Remember when Google made a big deal of running Bastion in Chrome? They made the opposite of that fuss with Mini Ninjas, Io Interactives's cute little NinjSim. I mean, I only noticed when I was poking around the Chrome store for a browser add-on. I clicked it expecting a webbified version of the game, but as far as I can tell it's not been fiddled with in the slightest. In less than a minute, I was playing the first level of the game, full screen, with no obvious technical issues. Oh, apart from the bizarre payment model.
The huffing and puffing is done at Coreonline, which Eidos have quietly launched. The first level is free to play, and the next three unlock if you register for the service. Further progress is purchased per level using CorePoints. They sell at £1 per 100, and each level costs either 50p with boss fights costing 15p. 14 levels and 4 boss fights is a total of £7.60.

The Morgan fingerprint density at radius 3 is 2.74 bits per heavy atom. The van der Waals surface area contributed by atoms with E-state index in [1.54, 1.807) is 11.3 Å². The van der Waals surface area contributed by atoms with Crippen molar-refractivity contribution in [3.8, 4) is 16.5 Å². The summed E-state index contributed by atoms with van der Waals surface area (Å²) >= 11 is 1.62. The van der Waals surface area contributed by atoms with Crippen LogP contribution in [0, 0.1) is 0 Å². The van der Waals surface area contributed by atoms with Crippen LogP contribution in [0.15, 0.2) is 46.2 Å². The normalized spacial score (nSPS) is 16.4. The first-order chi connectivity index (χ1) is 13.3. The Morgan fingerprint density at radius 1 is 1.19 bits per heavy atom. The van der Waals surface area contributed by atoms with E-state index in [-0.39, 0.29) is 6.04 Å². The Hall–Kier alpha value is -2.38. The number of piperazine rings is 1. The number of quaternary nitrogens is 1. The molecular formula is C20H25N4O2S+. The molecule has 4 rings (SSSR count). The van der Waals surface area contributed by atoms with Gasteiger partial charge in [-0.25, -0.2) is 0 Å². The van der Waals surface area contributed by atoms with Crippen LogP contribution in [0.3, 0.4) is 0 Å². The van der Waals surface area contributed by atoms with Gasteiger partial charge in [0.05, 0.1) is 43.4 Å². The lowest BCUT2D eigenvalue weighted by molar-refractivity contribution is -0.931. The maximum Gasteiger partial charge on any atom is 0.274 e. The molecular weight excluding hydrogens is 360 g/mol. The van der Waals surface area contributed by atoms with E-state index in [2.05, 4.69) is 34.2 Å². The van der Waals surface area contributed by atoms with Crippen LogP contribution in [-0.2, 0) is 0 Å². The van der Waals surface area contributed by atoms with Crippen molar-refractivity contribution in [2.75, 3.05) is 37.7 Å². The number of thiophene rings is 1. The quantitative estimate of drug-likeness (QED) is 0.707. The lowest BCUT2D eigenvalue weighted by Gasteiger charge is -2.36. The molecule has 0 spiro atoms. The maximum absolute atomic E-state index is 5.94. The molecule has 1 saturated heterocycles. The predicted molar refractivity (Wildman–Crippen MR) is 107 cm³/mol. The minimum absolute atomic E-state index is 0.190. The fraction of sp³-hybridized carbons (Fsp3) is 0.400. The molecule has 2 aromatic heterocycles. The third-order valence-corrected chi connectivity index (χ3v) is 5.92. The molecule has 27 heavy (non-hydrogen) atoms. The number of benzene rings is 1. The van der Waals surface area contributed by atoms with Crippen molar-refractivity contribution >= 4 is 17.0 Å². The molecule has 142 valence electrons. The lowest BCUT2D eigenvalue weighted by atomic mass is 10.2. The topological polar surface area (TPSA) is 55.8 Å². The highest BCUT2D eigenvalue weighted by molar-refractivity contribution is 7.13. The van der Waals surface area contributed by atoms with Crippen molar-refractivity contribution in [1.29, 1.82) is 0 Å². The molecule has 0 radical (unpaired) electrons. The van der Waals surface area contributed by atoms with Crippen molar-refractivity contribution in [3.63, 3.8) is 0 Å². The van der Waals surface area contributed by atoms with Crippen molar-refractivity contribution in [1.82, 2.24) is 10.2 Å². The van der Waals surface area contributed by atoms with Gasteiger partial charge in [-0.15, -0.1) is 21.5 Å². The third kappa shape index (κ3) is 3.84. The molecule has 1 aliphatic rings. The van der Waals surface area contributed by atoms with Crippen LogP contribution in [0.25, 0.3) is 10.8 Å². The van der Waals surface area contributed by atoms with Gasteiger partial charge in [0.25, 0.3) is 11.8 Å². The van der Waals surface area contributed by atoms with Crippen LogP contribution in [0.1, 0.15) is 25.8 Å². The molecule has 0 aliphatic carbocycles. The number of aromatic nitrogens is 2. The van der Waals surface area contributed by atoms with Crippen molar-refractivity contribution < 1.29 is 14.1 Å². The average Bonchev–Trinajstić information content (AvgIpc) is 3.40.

While that's less than Steam's current £10, and the convenience and delivery is slick (on broadband at least), it's not a precedent I feel comfortable with. Splitting a game into discreet little chunks, niggling over 15p for a boss fight? I know there's a whole new world of payment options to consider, and that this is likely, hopefully, a test to see what people will pay for, but gating access to a game until you pay for each level... it's the bastard child of the arcade and digital distribution. Just sell the whole game, Eidos. Separating out boss fights. comes across as hideously penny-pinching. At least it's not 15p a go.
Anyway, if Eidos have such a low value of the game that they're happy to let you play bits for change, I'm sure they won't mind me helping you save a little bit of cash. It's only 15p.